How dogs can help in the pandemic
Exciting medical news shows dogs are proving their worth yet again, this time at the frontline of the war against disease. Specially trained dogs can already sniff out cancer, diabetes sugar changes and early stages of Parkinson’s disease. Now scientists in the UK and The Gambia believe dogs can also sniff out Covid-19.
Dogs are ‘super-smellers’ and once they had received specialist training to recognise the distinctive aroma of Covid-19, they were able to correctly identify 94 out of every 100 infected people from the clothing worn by infected people.
The dogs are trained for 8 to 10 weeks and are positively rewarded each time they correctly identify someone who has Covid-19. They are taught to identify the Covid-19 odour from t-shirts, socks and masks donated by members of the public and NHS staff, some of whom had tested positive for the virus.
Due to a dog’s incredible sense of smell, they can detect the odour of volatiles in a dilution of one part per trillion. This is equivalent to one drop of blood in one Olympic sized swimming pool of water.
Each dog has a different “tell” sign they use to show when they smell Covid-19. Whereas one dog sits and whines another dog furiously wags their tail.
Six dogs were involved in the double-blind trial phase of the experiment. This means that the chance of bias was removed because both the dogs and researchers did not know which of the samples were positive or negative.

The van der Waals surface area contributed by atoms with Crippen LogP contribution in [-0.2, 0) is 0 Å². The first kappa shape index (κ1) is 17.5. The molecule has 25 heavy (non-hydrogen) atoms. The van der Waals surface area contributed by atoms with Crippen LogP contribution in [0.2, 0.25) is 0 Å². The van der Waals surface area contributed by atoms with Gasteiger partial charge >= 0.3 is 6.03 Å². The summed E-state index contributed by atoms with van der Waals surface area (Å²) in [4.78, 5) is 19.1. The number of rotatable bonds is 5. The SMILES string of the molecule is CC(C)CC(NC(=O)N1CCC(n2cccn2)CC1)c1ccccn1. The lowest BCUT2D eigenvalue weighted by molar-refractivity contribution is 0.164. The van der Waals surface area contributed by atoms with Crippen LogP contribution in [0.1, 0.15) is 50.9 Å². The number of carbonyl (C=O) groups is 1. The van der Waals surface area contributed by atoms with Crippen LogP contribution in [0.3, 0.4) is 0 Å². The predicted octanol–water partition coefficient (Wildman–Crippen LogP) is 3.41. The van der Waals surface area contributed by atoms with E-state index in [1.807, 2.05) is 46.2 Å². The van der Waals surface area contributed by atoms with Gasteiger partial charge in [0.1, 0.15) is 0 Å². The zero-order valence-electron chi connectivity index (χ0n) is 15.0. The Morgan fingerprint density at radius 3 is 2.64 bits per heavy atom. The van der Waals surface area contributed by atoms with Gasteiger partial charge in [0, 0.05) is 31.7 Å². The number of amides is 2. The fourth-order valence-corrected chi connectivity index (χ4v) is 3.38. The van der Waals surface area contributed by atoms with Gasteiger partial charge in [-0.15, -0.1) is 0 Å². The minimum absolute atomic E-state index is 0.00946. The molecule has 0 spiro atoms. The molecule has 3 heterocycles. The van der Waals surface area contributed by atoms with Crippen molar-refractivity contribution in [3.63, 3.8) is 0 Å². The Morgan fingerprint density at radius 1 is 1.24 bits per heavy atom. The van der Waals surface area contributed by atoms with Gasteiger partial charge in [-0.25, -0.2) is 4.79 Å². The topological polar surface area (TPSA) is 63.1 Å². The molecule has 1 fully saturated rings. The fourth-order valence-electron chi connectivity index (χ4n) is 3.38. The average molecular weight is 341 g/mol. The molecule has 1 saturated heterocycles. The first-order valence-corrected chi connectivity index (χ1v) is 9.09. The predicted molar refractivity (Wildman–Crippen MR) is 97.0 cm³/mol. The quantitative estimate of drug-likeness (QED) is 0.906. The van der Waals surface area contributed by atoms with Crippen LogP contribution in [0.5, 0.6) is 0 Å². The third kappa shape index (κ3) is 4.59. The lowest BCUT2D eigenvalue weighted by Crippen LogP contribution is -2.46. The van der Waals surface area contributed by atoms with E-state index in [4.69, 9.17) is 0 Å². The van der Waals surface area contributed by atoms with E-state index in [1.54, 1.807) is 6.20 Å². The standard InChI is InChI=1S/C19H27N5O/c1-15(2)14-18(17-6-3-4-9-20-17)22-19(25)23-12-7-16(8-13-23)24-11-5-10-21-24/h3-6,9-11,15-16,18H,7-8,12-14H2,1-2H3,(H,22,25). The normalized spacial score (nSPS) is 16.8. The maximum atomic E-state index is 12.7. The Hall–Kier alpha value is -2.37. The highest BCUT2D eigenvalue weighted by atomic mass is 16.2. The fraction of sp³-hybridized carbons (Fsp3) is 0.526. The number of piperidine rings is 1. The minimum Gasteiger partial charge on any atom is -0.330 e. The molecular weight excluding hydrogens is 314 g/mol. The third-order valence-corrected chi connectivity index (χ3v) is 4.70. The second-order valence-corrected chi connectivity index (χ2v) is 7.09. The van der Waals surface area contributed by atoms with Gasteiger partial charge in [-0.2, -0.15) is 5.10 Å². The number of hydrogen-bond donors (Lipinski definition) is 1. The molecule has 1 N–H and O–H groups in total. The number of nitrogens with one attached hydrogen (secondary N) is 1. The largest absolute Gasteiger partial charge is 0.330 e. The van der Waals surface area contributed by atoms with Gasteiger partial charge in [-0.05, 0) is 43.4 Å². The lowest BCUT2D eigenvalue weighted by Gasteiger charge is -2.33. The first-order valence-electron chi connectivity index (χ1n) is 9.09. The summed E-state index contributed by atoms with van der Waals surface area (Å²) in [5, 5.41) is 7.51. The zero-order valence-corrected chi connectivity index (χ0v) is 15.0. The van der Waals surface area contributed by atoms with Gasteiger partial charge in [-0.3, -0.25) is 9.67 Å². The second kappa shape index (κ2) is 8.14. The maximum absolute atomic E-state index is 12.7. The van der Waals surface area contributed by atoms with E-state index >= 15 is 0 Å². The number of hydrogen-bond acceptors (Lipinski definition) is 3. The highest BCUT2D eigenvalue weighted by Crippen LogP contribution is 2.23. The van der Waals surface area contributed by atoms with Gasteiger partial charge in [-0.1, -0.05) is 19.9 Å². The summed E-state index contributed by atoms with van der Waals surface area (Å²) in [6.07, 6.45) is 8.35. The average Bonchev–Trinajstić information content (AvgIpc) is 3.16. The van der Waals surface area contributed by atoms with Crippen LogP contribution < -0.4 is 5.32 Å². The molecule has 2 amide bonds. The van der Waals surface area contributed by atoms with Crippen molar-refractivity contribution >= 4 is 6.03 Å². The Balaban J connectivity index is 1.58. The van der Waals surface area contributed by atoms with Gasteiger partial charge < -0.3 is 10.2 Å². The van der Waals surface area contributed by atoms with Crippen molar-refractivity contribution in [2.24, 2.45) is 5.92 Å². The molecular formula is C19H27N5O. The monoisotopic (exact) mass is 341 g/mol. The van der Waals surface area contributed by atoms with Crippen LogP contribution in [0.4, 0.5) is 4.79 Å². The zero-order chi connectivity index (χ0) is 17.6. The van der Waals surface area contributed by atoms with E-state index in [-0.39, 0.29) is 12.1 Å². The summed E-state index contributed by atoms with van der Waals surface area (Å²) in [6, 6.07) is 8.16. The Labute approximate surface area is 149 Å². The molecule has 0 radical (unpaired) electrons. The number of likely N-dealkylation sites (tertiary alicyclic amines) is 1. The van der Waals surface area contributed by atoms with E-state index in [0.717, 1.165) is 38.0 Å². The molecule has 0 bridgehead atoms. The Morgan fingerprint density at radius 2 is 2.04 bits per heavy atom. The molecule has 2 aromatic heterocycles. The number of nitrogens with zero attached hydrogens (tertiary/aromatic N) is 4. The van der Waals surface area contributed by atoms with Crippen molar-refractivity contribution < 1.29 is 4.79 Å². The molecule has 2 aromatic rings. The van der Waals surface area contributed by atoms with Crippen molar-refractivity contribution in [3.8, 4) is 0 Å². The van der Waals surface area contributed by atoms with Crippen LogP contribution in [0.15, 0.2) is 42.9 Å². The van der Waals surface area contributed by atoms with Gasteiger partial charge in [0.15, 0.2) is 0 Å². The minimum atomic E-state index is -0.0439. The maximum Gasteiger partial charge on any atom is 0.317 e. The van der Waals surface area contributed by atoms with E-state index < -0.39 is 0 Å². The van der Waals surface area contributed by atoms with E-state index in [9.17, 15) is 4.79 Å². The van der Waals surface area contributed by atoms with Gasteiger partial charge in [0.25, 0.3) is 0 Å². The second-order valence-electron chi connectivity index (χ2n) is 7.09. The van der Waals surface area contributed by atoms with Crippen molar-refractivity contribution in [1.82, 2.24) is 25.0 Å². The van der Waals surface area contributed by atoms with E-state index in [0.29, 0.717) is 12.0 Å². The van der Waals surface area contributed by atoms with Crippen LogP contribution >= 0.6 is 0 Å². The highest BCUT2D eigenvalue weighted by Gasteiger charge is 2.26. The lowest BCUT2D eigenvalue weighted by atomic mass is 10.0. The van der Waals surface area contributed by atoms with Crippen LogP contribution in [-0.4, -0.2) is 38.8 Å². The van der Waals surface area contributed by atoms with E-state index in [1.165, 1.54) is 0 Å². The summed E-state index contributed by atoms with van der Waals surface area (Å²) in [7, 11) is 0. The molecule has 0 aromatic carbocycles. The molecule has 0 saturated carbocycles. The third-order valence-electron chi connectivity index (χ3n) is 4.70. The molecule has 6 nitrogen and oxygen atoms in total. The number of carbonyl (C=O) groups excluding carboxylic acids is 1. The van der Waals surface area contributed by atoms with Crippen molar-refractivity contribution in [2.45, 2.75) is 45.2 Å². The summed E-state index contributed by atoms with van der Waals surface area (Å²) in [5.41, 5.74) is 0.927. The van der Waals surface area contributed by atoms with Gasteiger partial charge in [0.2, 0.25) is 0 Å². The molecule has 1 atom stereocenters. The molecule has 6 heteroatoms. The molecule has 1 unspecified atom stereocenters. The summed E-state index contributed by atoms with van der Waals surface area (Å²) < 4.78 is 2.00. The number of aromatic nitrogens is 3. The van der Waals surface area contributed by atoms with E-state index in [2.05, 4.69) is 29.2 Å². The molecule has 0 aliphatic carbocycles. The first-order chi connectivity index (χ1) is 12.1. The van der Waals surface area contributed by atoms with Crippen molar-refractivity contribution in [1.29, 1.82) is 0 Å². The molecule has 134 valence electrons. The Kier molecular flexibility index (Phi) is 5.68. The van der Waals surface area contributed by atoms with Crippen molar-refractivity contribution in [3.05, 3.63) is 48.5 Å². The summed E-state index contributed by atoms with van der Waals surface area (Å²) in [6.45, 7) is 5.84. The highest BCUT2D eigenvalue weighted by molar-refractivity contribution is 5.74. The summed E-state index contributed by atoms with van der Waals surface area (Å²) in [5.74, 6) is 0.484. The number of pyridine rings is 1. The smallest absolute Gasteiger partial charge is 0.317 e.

Jo Malone is a supporter of the Medical Detection Dogs
The future of Medical Detection Dogs and the pandemic
Although the dogs work faster than PCR tests and are more accurate than lateral flow tests they will never replace PCR tests. However, the specially trained dogs could be used at airports to screen carriers of the disease without symptoms. This would massively help prevent the spread of Covid-19 across borders.
Once a sniffer dog has identified a possible Covid-19 carrier, this could then be confirmed by a PCR test. Those identified would have to quarantine whilst waiting for the test result, however, this would inconvenience far fewer people.
The hardest part of this study is scaling up. Training the dogs requires a lot of time and the study needs clothing worn by both those infected and uninfected. Researchers are looking in to identifying the odour molecules the dogs are detecting. They hope to create a “pseudo-odour” which could increase how many dogs can be trained.
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